[Murphey circulated this statement to the Wichita State University Faculty Senate in April, 2000, to make clear his reasons for not being able to vote for a proposed resolution to add “sexual orientation” to the list of “protected categories” at Kansas Regents institutions.  Murphey was a member of the Senate.]

 

My Reasons for Opposing the Proposed Resolution for Adding “Sexual Orientation” as a Protected Category at Regents Institutions

 

            Almost forty years ago in my book Emergent Man I wrote that there seemed to be no need for a social taboo against homosexuality in a free society based on a strong moral foundation, since humanity’s strong affinity toward heterosexuality would assure the strength of monogamous marriage as one of society’s essential pillars.

            During virtually the entire time since those words were written, however, the moral foundation of American society has undergone prolonged ideological attack and the structure of strong families based on heterosexual marriage has suffered a drastic erosion.  During those same years, a deadly and infectious disease spread largely through homosexual behavior has become a major social problem, and has been shielded by ideology from the normal protections to the public that are applied to other infectious diseases.  We find ourselves living in a context of misshapen ideology—a mixture of egalitarianism, statism and alienation from what the ideology has for many decades seen as “bourgeois” mores—that attacks values that are most conducive to a free society and champions many that are not.  This ideology insists upon its own predominance, demands and for the most part receives conformity to itself, and demonizes with extreme intolerance anyone who dares to speak up against it.

            We have also seen that the ideology has adopted a coercive strategy with regard to relations among people, as distinct from a slow accretion of respect and affection that might be expected to follow from education and from unforced experience.  If something has seemed desirable, especially in the context of the generous impulses that Americans feel, the strategy has been to command it by law.  We now have several decades of experience with this commanded fraternity, and the results, even when viewed in the most favorable light, are quite mixed.  Not surprisingly, more people feel themselves “victims” of one kind or another today than ever before.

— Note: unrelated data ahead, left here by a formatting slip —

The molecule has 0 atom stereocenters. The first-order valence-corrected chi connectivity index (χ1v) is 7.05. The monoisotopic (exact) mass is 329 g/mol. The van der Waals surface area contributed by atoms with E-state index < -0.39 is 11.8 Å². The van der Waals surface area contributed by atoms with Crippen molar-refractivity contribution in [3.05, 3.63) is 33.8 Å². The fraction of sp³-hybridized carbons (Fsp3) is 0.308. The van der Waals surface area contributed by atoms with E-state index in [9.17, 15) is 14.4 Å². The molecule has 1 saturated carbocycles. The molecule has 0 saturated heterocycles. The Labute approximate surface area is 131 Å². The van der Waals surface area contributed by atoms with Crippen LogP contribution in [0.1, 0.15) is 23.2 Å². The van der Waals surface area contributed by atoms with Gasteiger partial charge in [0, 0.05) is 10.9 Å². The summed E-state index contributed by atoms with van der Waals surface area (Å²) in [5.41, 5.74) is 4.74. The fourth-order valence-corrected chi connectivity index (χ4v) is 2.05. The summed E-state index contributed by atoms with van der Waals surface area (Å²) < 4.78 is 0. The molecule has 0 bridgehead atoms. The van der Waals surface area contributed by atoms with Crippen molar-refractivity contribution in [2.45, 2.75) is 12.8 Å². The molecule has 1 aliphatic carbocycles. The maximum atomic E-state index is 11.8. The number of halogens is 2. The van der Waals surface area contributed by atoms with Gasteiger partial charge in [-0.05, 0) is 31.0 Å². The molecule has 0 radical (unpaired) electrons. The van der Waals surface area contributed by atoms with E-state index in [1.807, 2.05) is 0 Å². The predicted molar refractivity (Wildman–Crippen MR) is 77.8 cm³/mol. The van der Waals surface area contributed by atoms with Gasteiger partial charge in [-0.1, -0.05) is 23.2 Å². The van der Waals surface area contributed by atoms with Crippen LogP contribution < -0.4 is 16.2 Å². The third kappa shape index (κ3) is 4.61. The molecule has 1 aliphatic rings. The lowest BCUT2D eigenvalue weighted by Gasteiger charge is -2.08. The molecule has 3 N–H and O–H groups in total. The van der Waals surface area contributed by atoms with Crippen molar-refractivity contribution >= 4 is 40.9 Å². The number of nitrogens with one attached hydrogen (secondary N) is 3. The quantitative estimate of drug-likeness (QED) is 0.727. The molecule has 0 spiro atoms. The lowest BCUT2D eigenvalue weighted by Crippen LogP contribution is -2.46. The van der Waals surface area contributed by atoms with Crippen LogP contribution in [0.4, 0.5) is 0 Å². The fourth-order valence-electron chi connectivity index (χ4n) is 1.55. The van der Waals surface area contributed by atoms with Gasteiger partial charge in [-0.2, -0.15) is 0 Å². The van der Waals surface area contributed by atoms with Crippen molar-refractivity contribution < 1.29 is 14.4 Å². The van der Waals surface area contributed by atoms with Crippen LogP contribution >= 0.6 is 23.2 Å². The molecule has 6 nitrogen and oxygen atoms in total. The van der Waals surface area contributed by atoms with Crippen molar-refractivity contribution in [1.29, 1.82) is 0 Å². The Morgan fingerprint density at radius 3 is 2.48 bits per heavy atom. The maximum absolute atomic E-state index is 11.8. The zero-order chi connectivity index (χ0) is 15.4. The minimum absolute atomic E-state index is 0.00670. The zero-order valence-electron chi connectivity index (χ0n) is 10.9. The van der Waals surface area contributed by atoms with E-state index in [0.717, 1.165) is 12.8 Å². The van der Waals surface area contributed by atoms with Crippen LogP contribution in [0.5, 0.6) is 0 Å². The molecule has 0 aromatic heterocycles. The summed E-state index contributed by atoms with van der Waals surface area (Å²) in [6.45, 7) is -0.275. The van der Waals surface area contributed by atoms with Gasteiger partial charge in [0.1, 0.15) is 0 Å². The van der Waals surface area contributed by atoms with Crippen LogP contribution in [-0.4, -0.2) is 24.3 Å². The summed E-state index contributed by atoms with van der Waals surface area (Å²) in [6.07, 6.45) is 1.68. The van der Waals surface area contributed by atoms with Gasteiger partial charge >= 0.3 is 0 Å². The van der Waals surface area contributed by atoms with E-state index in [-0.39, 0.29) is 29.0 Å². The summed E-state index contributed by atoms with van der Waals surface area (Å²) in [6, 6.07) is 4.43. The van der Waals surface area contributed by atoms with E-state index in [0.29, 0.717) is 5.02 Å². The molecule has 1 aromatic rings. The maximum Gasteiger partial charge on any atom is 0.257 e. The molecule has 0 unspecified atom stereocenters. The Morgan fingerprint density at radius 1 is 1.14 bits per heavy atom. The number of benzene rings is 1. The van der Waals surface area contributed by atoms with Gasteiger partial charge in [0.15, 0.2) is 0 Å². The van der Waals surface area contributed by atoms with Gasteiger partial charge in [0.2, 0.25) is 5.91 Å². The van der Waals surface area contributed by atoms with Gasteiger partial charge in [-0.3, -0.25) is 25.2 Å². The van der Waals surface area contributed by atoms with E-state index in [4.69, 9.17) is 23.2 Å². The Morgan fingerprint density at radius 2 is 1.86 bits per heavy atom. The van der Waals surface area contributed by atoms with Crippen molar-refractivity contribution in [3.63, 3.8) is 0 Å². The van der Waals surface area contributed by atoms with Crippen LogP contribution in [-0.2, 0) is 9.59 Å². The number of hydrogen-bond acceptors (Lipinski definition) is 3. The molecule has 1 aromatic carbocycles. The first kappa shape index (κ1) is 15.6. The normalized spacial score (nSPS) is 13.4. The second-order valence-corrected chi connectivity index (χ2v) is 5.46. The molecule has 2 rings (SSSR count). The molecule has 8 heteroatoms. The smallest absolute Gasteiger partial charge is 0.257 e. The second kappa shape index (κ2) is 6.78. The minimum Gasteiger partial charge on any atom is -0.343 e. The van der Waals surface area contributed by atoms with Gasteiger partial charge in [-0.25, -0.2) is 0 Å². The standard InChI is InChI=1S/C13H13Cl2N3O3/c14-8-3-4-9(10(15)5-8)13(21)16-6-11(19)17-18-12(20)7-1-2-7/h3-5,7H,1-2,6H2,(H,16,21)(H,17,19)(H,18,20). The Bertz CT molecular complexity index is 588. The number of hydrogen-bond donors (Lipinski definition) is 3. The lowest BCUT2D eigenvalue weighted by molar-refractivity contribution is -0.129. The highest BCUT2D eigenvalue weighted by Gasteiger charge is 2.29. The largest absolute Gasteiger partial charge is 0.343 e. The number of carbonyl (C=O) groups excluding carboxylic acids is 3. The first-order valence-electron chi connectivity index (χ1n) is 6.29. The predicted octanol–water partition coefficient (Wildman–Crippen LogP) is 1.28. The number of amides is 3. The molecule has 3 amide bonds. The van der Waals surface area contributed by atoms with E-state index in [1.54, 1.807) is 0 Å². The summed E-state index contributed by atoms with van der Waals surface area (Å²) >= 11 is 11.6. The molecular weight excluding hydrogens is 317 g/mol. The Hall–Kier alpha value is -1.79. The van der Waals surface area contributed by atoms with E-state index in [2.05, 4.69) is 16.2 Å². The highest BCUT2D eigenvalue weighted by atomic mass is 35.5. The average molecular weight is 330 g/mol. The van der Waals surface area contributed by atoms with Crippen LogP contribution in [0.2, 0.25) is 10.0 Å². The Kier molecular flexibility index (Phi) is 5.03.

The adding of “sexual orientation” to the list of “protected classes” seems generous, and certainly appeals to Americans’ sense of good will, but notice that it will make it contrary to state policy for anyone to voice a different view in matters involving other faculty or students.  Those who, on either religious or secular grounds, believe that there are valid reasons for a social taboo against homosexual behavior are commanded to be silent, and to cast their votes and express their opinions only in conformity to the Regents policy.  Such compulsion is inherent in the entire strategy of commanded fraternity.

            Notice, too, that the proposal comes to us explicitly as one from a well-positioned elite that hopes to act in circumvention of majority rule.  This was evident when the president of the Faculty Senate told us at our last meeting that the President of the Board of Regents wants the Regents to put off any vote on the proposal until after the Kansas Legislature has finished its current session.  This highlights yet another facet of the ideology I have described: it has perceived the “traditional” attitudes of many Americans with contempt, and has often brushed aside its earlier commitment to “majority rule” to impose, undemocratically, its compulsions.  This should be a source of outrage to the average Kansan, who is reduced to a state of impotency within an ideological system that makes him little more than a pawn.

            In such a context, can I in good conscience vote in favor of a resolution that appears quite innocent but that amounts to just another incremental step in a larger maze of disastrous social engineering?  The question answers itself.  I would urge other members of the Senate to join me in voting against it, but I am quite prepared to stand alone in voicing these objections.

 

                                                                                         Dwight D. Murphey

                                                                                         April 10, 2000